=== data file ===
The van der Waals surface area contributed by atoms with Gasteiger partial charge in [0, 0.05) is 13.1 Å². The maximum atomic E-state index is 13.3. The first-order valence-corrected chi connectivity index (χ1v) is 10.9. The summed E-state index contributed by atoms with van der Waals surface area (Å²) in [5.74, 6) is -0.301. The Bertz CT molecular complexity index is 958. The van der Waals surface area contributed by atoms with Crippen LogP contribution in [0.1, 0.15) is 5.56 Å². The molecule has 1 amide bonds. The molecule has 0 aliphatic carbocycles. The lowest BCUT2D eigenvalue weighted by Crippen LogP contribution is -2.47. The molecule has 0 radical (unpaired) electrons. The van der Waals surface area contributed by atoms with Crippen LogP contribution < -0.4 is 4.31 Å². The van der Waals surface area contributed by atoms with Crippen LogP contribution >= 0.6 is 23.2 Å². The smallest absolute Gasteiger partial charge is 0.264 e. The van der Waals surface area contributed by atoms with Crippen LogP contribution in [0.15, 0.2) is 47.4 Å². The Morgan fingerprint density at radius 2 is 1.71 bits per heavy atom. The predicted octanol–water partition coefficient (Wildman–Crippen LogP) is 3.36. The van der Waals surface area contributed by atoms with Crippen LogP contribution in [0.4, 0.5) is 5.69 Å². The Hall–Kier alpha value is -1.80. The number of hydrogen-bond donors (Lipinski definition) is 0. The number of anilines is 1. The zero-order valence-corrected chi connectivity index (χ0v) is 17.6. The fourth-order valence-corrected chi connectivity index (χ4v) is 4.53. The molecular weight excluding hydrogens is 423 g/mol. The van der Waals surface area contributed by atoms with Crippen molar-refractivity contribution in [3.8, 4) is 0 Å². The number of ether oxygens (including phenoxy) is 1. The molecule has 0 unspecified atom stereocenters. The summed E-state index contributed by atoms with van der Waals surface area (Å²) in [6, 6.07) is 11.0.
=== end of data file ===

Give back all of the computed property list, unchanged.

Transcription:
The van der Waals surface area contributed by atoms with Gasteiger partial charge in [0, 0.05) is 13.1 Å². The maximum atomic E-state index is 13.3. The first-order valence-corrected chi connectivity index (χ1v) is 10.9. The summed E-state index contributed by atoms with van der Waals surface area (Å²) in [5.74, 6) is -0.301. The Bertz CT molecular complexity index is 958. The van der Waals surface area contributed by atoms with Crippen LogP contribution in [0.1, 0.15) is 5.56 Å². The molecule has 1 amide bonds. The molecule has 0 aliphatic carbocycles. The lowest BCUT2D eigenvalue weighted by Crippen LogP contribution is -2.47. The molecule has 0 radical (unpaired) electrons. The van der Waals surface area contributed by atoms with Crippen LogP contribution < -0.4 is 4.31 Å². The van der Waals surface area contributed by atoms with Crippen LogP contribution >= 0.6 is 23.2 Å². The smallest absolute Gasteiger partial charge is 0.264 e. The van der Waals surface area contributed by atoms with Crippen LogP contribution in [0.15, 0.2) is 47.4 Å². The Morgan fingerprint density at radius 2 is 1.71 bits per heavy atom. The predicted octanol–water partition coefficient (Wildman–Crippen LogP) is 3.36. The van der Waals surface area contributed by atoms with Crippen LogP contribution in [0.4, 0.5) is 5.69 Å². The Hall–Kier alpha value is -1.80. The number of hydrogen-bond donors (Lipinski definition) is 0. The number of anilines is 1. The zero-order valence-corrected chi connectivity index (χ0v) is 17.6. The fourth-order valence-corrected chi connectivity index (χ4v) is 4.53. The molecular weight excluding hydrogens is 423 g/mol. The van der Waals surface area contributed by atoms with Crippen molar-refractivity contribution in [3.8, 4) is 0 Å². The number of ether oxygens (including phenoxy) is 1. The molecule has 0 unspecified atom stereocenters. The summed E-state index contributed by atoms with van der Waals surface area (Å²) in [6, 6.07) is 11.0.